The various tools heretofore discussed are those particularly suitable for use when the machining operation does not involve relative transverse motion between tool and work piece, such as occurs in a grinding operation. In FIG. 12 there is diagrammatically indicated in section one form of tool which has been found particularly efiicacious when small areas in very hard material are to be ground, as for example lin forming chip breakers in machine tools. A horizontal section of such tool is shown at 100 with a work piece 102 therebeneath on which a rectangular area 104 is to be ground. The tool is provided with a plurality of vertical grooves 105 in the side walls thereof, which grooves serve to insure plentiful supply of Work fluid to the area to be ground. During the `grinding operation the tool is vibrated at high frequency and through a small, substantially microscopic amplitude in a direction normal to the work piece, that is perpendicular to the plane of the drawing, and the work piece is vibrated at right angles toI the direction of vibration of the tool at a relatively low rate and through an amplitude that is large, actually macroscopic, as compared to the amplitude of vibration of the tool. Any suitable means for so moving the work piece may be provided. For example, the work piece may be connected lthrough a link 106 to an eccentric o-n a disk 108 rotated by a drive shaft 110. The amplitude of the transverse relative movement of the work and tool will depend upon the area to be ground. The amplitude must be at least as large as the width of any groove 105 in the tool to insure that all parts of the area to be ground will 'be subjected to the action of the abrasive.

The invention has now been described with reference to various embodiments thereof. Although the invention is particularly concerned with improved apparatus for practice of the ultrasonic process of the said Balamuth patent, obviously various features thereof could be advantageously employed wherever high frequency compressional waves are to [be generated for any purpose. The new multi-section acoustical impedance Itransformers utilizing at least in part a mass effect for obtaining magnification of amplitude of vibration of compressional waves "could be employed for heating, for under Water transmission of signals or for homogenizing milk or other fluid. Although various specific tools, tool holders and acoustical impedance transformers have been illustrated and described, obviously the invention in its broadest aspect is not limited to the particular examples illustrated, as various combinations, permutations and changes of the described improvements could be made without departing from the teachings of the application and the scope of the accompanying claims.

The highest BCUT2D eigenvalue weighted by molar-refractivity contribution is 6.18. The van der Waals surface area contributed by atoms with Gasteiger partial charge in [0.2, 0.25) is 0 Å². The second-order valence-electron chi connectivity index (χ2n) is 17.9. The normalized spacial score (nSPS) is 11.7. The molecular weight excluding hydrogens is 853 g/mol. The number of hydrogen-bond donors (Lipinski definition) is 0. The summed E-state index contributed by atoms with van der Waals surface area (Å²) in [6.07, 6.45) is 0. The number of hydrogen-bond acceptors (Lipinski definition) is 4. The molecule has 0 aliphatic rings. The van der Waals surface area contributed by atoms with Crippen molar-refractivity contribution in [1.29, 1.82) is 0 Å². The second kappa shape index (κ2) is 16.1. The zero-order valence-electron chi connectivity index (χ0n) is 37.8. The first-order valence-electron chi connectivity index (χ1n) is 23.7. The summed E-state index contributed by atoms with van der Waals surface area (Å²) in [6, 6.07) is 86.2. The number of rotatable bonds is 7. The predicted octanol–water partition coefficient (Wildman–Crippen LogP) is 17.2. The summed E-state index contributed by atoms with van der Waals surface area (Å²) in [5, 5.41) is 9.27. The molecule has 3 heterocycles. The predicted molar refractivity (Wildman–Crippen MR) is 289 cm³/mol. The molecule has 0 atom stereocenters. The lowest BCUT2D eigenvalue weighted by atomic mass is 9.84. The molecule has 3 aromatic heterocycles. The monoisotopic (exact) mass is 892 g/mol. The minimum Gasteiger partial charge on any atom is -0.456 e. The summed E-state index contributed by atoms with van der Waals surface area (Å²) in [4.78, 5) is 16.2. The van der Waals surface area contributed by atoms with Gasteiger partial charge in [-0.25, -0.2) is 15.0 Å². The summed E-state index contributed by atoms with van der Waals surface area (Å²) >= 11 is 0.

The following is claimed:

l. In a vibratory mechanism, the combination comprisF ing an electromechanical transducer for converting electrical osciilations to compressional waves` and adapted to vibrate when energized at a predetermined frequency, a tool to be vibrated and means coupling said transducer to said tool for delivery of comprsional vibrations thereto when said transducer is vibrating, said coupling means including at least one acoustic impedance transformer comprising two sections of substantially different mass and each of a length substantially 4equal to one-quarter wavelength of the compressional wave set up therein when t-he transducer is vibrating, the junction of said sections being substantially at the nodal plane of motion, said transformer serving to increase the amplitude of vibrations transmitted to said tool by virtue at least in part of a mass effect.

2. The combination according to claim 1 wherein at least one of said transformer sections is generally cylindrical.